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The Cover
January 1, 2003

The Cure of Folly (Extraction of the Stone of Madness)

JAMA. 2003;289(1):13. doi:10.1001/jama.289.1.13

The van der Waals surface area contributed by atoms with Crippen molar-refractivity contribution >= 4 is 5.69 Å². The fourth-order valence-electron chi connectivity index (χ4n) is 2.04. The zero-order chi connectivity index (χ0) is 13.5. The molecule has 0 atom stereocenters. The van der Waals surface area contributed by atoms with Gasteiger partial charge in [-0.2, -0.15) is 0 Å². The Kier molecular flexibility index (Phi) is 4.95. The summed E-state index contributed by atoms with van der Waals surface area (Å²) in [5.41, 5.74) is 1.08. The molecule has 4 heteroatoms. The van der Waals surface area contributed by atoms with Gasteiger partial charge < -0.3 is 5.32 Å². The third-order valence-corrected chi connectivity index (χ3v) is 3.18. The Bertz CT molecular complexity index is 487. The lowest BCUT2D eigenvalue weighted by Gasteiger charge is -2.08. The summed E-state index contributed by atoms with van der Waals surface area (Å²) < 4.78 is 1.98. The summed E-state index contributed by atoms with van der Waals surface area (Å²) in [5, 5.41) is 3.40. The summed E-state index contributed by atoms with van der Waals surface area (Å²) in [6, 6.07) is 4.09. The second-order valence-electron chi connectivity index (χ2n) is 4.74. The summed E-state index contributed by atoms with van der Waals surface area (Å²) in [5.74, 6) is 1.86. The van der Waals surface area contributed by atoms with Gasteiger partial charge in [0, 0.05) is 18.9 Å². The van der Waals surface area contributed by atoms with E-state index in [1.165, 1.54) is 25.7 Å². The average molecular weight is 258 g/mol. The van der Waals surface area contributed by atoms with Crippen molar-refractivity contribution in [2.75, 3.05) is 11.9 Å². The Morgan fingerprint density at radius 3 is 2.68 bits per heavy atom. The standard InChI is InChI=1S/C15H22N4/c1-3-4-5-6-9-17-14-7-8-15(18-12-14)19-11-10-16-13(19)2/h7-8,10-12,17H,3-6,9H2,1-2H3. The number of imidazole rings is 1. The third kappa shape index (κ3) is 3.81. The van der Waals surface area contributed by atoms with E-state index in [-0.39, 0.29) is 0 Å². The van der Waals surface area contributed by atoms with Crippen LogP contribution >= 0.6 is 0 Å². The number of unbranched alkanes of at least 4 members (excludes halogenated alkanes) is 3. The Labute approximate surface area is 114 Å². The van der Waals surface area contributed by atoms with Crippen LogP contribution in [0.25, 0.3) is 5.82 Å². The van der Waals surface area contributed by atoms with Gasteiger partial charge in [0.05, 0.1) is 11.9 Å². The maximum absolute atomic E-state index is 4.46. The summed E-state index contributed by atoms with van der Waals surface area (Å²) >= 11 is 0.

He was born in the Netherlands in the middle of the 15th century in a place called 's Hertogenbosch, another in a family of painters who had come originally from Aachen. He has been called, variously, El Bosco, Jeroen van Aken or Jeroen Anthoniszoon, and Jheronimus. We know him as Hieronymous (Jerome) Bosch (c 1450-1516). He is famous for his scatological images, which he pressed into the service of eschatological themes, "the four last things" of death, judgment, resurrection, immortality. Like Thomas à Kempis and others of the ascetic Devotio moderna movement then sweeping northern Europe, he was a stern moralist, but he sweetened his pessimism with a humor that was ribald and a satire that was biting. To an illiterate dutchman of the 15th century, steeped in folklore and bathed in symbolism, the message was undoubtedly clear. Five centuries later, it is opaque; Bosch seems more a misplaced surrealist than the misguided heretic he has sometimes been accused of being. We puzzle over his images as though he were some medieval Dali.

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